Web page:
"Patients love to get lased..."

March 21, 2012
Issue 3

I’ve been using lasers in my practice since 1998. Since they were  introduced in the mid-1990s strictly for use on soft tissue, diode lasers were, and continue to be, a tremendous boon to dentistry. I strongly believe operatories of the future will feature a diode laser next to the highspeed handpiece, built into every dental delivery system.

I’ve been using lasers in my practice since 1998. Since they were  introduced in the mid-1990s strictly for use on soft tissue, diode lasers were, and continue to be, a tremendous boon to dentistry. I strongly believe operatories of the future will feature a diode laser next to the highspeed handpiece, built into every dental delivery system.

I use my diode laser for a multitude of soft-tissue management procedures, including everything from crown lengthening, frenectomies, gingivectomies, creating surgical incisions for laying flaps, and more.

Why choose the Odyssey Navigator?
In 2000, I finally got my diode laser, and used several models clinically before I switched to Ivoclar Vivadent’s Odyssey® Navigator™. The reasons I was drawn to the Odyssey were because it was so user-friendly and available at a reasonable cost.

Initially, a typical diode cost $50,000. Today, we see them for as low as $3,000 to $5,000. With the barrier to entry that low, I believe that more than 60% of  all dental offices will have at least one diode in their office within the next five years.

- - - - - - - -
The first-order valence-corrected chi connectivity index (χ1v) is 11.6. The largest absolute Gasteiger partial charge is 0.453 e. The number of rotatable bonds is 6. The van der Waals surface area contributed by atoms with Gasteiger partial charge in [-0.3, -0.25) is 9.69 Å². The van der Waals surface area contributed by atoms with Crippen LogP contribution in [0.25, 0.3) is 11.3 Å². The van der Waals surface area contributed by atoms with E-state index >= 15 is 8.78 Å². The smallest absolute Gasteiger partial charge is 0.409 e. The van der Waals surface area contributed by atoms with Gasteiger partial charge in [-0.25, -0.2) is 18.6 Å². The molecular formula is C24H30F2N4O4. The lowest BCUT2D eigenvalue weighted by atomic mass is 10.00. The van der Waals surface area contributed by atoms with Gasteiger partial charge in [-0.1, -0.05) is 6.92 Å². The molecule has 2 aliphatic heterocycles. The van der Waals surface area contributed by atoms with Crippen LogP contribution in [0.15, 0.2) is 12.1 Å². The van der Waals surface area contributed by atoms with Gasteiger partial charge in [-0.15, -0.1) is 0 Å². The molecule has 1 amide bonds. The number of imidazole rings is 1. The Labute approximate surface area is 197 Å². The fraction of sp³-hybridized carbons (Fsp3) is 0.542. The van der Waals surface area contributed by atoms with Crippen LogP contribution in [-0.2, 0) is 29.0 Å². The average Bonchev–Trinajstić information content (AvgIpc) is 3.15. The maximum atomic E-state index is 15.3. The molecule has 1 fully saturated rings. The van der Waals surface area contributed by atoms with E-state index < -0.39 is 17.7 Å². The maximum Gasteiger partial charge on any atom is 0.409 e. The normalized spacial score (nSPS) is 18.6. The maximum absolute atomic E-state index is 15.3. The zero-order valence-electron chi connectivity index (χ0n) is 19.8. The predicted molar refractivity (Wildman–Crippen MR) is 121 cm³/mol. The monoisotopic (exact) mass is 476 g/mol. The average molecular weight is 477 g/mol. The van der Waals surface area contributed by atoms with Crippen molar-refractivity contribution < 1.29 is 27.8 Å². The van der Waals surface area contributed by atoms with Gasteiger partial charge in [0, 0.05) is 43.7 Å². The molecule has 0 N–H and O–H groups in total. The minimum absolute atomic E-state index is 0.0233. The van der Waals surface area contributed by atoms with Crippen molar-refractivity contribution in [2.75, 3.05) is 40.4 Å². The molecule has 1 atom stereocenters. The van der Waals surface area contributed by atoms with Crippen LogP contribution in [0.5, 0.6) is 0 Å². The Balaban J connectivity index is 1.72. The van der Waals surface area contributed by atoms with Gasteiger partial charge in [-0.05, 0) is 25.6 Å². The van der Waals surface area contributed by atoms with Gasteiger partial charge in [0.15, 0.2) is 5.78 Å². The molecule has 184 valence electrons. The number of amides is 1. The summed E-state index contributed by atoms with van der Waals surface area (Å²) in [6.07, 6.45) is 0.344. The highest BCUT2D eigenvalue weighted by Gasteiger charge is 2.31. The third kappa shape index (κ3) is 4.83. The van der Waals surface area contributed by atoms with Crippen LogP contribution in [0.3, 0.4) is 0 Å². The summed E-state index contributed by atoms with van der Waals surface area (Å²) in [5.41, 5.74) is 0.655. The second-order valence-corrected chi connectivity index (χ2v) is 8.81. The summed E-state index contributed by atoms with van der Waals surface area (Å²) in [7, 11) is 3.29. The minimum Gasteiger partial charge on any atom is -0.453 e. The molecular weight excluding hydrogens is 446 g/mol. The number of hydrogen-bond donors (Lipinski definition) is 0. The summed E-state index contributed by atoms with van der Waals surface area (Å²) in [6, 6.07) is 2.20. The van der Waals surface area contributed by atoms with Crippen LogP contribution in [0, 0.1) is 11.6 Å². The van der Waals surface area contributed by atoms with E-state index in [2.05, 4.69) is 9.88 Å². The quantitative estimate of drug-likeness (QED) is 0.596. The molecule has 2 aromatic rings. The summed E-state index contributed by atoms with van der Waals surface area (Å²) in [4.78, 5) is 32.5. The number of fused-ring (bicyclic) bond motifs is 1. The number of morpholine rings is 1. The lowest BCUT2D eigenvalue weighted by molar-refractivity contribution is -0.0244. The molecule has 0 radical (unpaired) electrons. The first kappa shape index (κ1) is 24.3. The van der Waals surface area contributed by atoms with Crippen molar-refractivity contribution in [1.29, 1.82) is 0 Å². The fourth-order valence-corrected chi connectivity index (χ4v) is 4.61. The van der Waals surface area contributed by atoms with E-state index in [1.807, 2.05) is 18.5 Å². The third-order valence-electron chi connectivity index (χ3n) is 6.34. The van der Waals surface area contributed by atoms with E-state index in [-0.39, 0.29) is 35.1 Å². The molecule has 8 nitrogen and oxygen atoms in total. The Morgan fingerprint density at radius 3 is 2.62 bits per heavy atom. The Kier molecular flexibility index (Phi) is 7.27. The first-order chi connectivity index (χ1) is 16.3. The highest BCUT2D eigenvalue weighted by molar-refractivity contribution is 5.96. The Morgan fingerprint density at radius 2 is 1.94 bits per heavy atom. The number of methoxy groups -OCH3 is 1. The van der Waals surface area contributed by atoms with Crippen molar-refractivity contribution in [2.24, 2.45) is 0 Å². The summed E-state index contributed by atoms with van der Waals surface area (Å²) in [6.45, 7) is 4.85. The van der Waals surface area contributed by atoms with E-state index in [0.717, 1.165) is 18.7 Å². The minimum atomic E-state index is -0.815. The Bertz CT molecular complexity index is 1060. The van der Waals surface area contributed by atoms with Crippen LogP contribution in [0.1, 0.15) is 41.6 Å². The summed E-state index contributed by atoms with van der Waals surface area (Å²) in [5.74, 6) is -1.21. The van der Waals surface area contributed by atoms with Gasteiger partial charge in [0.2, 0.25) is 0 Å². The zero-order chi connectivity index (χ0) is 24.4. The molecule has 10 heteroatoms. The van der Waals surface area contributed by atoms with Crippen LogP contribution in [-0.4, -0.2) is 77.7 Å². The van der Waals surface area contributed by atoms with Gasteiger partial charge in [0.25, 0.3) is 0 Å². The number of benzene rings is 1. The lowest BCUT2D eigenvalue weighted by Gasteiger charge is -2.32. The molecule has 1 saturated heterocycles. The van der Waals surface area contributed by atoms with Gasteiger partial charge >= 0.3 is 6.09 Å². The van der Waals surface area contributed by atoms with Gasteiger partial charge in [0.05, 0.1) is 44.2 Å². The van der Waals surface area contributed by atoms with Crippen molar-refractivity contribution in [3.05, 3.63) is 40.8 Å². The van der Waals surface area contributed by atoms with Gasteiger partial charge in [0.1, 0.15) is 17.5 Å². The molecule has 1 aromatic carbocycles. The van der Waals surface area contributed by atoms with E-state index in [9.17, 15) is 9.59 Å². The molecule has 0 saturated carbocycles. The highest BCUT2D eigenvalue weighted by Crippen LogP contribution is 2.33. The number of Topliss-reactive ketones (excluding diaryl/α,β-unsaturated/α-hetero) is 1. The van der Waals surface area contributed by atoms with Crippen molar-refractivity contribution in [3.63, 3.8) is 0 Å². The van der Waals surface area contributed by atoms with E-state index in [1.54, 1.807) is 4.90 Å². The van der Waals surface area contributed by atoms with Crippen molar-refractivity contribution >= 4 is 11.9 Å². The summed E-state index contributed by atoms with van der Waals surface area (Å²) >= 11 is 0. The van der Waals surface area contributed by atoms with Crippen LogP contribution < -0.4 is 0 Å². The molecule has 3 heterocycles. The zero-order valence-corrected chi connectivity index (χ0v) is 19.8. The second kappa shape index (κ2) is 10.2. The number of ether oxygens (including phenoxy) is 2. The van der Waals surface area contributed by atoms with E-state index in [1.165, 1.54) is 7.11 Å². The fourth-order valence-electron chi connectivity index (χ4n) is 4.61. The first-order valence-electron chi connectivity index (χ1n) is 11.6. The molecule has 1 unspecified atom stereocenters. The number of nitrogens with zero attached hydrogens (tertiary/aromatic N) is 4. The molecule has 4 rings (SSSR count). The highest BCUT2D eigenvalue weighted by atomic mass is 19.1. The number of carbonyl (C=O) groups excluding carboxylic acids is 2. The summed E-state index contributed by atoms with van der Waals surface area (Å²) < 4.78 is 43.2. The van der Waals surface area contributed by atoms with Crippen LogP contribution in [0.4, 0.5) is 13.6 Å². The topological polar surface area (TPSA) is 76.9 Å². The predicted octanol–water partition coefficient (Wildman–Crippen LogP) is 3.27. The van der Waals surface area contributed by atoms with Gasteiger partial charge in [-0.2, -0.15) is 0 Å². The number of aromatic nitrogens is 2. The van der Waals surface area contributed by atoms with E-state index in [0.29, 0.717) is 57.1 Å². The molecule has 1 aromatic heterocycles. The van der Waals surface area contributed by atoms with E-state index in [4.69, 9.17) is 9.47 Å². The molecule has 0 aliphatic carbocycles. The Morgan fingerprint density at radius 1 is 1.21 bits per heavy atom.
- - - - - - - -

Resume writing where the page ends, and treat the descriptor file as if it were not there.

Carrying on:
But going back to the Odyssey-describing it as merely user-friendly doesn’t do it justice. There are touch controls for various procedures and power settings. Let’s say you want to do a crown lengthening procedure-you can scroll down, select that procedure and the diode’s computer sets up the power setting for that treatment choice.

What does your staff think?
They love it. It is small and portable, so it can easily go from room to room. Its typical unit-dose, 400 micron tips are about 6 mm in length and made of quartz sapphire. You change tips between patients, sending used tips into sharps as though you were using a scalpel blade, and easily replace with a new pre-packaged tip that has been prepared to deliver energy in an optimal way. This is different than a lot of other more flexible fibers on the market and provides a tremendous clinical advantage of control and precision.  Remember, all lasers are end-cutting. If you align the shaft of this diode’s rigid tip with the long axis of the tooth, you can use it as a guide to ensure lasing accuracy; flexible fibers are more difficult to control.

What about patient response?
There are so many advantages: You seal blood vessels, lymphatics and nerve endings as you lase-accomplishing hemostasis. The clinician’s visual field is enhanced as procedures are done in a dry field because there is little or no bleeding. There is a reduced need for local anesthesia, as well as decreased post-operative discomfort. There’s reduced stress for staff, patients and the clinician. It’s a win-win-win.